The National Law Enforcement Museum is set to open its doors to the public October 13 after nearly a decade of planning and construction. With its eight exhibits and “walk in the shoes” experiences, the Washington, D.C., museum aims to give the public a better understanding of what it’s like to be in law enforcement.
Visitors can take on the role of an emergency dispatcher, bomb technician or undercover officer, among others. Elsewhere in the museum, they can hear 50 firsthand accounts from law enforcement members about life on the job. The museum’s stated objectives include educating visitors about the history of law enforcement, bringing people together to discuss today’s relevant issues and, ultimately, to better understand one another.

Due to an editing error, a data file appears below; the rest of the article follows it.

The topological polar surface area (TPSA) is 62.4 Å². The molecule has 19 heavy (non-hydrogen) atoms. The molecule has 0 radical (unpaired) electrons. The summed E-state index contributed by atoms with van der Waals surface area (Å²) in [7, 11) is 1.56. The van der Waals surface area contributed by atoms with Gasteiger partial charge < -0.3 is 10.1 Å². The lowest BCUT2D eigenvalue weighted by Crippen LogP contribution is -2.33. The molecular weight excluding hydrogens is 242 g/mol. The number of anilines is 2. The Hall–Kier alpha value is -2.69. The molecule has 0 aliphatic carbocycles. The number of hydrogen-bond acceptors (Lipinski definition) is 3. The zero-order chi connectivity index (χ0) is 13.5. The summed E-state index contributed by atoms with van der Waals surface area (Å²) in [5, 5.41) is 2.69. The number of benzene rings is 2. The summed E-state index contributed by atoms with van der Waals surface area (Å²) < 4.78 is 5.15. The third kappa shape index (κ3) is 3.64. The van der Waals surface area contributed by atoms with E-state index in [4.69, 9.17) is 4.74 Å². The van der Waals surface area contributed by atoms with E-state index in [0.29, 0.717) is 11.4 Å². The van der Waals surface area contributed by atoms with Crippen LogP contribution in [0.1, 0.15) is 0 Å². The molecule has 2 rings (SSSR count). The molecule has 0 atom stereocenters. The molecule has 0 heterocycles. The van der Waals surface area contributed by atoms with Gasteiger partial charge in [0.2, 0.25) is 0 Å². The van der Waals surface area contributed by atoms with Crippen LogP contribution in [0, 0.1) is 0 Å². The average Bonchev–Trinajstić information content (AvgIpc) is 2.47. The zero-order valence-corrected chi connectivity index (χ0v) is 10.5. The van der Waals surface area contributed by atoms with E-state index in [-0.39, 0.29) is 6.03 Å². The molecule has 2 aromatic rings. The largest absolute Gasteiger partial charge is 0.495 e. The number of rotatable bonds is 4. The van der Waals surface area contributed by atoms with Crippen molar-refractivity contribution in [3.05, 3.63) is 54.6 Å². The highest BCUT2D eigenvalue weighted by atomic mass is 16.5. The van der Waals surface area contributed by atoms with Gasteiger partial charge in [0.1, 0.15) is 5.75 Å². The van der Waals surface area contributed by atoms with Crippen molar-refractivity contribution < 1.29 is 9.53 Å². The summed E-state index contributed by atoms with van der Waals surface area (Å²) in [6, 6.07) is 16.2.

The three-story, 57,000-square-foot museum — large enough to house 2,750 squad cars — will showcase more than 21,000 artifacts from throughout the years. They include an 1857 musket, a department-issued purse female officers in the 1960s had to carry with them to hold their police gear (no duty belts for them) while they wore skirts and high heels on the job, and the desk of former FBI Director J. Edgar Hoover.
The museum, the only one in the country that examines all aspects of American law enforcement, was built without taxpayer or government funds. Admission fees and donations will go toward exhibits and programming.
See this story in the Fall 2018 FOP Journal issue.